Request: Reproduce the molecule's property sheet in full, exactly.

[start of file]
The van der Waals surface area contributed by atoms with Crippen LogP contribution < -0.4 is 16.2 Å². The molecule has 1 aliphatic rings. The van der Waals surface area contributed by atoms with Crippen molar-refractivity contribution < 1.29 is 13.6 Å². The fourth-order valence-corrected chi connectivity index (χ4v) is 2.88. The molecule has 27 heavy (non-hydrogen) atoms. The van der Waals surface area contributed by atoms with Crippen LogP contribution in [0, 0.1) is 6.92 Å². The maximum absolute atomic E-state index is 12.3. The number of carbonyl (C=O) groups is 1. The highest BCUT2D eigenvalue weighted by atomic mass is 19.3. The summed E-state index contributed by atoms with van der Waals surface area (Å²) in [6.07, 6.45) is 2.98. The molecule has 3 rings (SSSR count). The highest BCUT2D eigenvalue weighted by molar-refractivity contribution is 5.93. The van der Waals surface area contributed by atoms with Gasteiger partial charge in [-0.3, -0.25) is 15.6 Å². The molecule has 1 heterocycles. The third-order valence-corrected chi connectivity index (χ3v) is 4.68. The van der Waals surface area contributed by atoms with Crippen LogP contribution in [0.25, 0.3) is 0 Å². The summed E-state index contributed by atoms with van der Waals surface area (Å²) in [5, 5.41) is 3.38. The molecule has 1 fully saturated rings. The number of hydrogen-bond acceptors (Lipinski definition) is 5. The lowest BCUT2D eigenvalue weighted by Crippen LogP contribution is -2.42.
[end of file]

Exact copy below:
The van der Waals surface area contributed by atoms with Crippen LogP contribution < -0.4 is 16.2 Å². The molecule has 1 aliphatic rings. The van der Waals surface area contributed by atoms with Crippen molar-refractivity contribution < 1.29 is 13.6 Å². The fourth-order valence-corrected chi connectivity index (χ4v) is 2.88. The molecule has 27 heavy (non-hydrogen) atoms. The van der Waals surface area contributed by atoms with Crippen LogP contribution in [0, 0.1) is 6.92 Å². The maximum absolute atomic E-state index is 12.3. The number of carbonyl (C=O) groups is 1. The highest BCUT2D eigenvalue weighted by atomic mass is 19.3. The summed E-state index contributed by atoms with van der Waals surface area (Å²) in [6.07, 6.45) is 2.98. The molecule has 3 rings (SSSR count). The highest BCUT2D eigenvalue weighted by molar-refractivity contribution is 5.93. The van der Waals surface area contributed by atoms with Gasteiger partial charge in [-0.3, -0.25) is 15.6 Å². The molecule has 1 heterocycles. The third-order valence-corrected chi connectivity index (χ3v) is 4.68. The van der Waals surface area contributed by atoms with Crippen LogP contribution in [0.25, 0.3) is 0 Å². The summed E-state index contributed by atoms with van der Waals surface area (Å²) in [5, 5.41) is 3.38. The molecule has 1 fully saturated rings. The number of hydrogen-bond acceptors (Lipinski definition) is 5. The lowest BCUT2D eigenvalue weighted by Crippen LogP contribution is -2.42.